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islamispeace
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Quote islamispeace Replybullet Posted: 28 December 2013 at 10:44am
While I agree that for most Christians, Christmas is a time of religious celebration and certainly not a time for partying, it is also true that there are changing demographics in many Christian countries, one in which there are more Atheists and secularists than ever before.  This change has resulted in more and more people seeing Christmas in more secular terms rather than religious ones.  Here are some reports showing this change in America, Britain and Canada: 

USA - http://www.pewforum.org/2013/12/18/celebrating-christmas-and-the-holidays-then-and-now/

Britain - http://www.dailymail.co.uk/news/article-2109488/2030-The-year-Britain-cease-Chrsitian-nation-march-secularism.html

Canada - http://www.ipsos-na.com/news-polls/pressrelease.aspx?id=6372
Say: "Truly, my prayer and my service of sacrifice, my life and my death, are (all) for Allah, the Cherisher of the Worlds. (Surat al-Anaam: 162)

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honeto
 
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Quote honeto Replybullet Posted: 29 December 2013 at 2:24pm
Originally posted by TG12345



Originally posted by honeto

Originally posted by TG12345


Originally posted by NABA

Assalamalecum, we muslims never believe in Christmas because when someone believes in Christmas means he is accepting that Allah had begotten son (nozbillah), Allah says in ch 19 v 88-92-they say Allah had begotten son if sky wud have emotions it cud have burst out, if earth wud have emotions it cud have burst out.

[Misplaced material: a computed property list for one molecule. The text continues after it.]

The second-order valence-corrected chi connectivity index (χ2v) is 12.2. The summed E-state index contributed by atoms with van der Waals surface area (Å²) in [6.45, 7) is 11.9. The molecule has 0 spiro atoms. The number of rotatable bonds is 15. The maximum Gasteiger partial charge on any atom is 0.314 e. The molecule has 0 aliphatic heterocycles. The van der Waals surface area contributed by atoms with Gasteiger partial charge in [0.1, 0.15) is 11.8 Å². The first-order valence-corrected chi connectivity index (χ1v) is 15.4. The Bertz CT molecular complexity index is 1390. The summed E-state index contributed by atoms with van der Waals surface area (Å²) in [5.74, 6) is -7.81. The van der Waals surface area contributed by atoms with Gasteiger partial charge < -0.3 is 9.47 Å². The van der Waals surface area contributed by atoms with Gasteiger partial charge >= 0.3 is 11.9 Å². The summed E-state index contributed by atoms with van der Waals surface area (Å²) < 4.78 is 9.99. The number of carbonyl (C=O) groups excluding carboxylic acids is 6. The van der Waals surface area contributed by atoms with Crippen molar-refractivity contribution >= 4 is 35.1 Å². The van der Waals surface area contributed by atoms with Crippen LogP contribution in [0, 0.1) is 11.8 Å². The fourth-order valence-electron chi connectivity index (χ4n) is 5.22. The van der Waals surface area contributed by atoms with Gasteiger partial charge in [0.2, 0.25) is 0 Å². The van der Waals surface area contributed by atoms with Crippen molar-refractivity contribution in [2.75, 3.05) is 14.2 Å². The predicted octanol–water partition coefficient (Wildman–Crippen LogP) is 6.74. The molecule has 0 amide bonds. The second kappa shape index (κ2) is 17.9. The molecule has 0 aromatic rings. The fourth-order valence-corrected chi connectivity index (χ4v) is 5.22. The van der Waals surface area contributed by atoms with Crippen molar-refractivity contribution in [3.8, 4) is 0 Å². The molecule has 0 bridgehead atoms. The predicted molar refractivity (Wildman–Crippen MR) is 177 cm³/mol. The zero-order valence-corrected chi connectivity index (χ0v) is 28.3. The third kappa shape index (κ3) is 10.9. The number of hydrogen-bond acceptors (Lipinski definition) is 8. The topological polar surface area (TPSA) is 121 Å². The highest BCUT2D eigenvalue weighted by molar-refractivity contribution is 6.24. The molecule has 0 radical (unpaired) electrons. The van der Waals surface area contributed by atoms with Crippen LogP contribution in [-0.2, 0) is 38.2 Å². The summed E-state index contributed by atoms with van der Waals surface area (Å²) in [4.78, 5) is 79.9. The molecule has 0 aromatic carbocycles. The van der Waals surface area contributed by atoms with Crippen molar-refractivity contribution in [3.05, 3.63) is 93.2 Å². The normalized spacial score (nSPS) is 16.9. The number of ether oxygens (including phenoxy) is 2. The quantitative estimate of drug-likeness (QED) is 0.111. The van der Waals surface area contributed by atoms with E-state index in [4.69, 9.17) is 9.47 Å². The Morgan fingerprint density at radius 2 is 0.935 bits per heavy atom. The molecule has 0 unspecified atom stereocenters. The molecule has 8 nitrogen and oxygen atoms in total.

Alaikum Salaam. The Quran contains mistakes and errors and is therefore not the word of God, but what you wrote made a lot more sense than what Abu Loren did. You described why as a Muslim you would never celebrate Christmas, and cited the Quran to explain your answers. That I respect and understand, even if I disagree with you that the Quran is from God.Abu Loren stated Christmas is about drunkenness, drunk driving, and homicide. That is ignorance and stereotyping, and painting all Christians who celebrate Jesus' miraculous birth with the same brush. It is on par with those who claim Ramadan is a time that Muslims kill people, because some extremists use that month as a time to murder non-Muslims.Thank you NABA for using common sense and courtesy, and not stooping down to Abu Loren's level. It is much appreciated.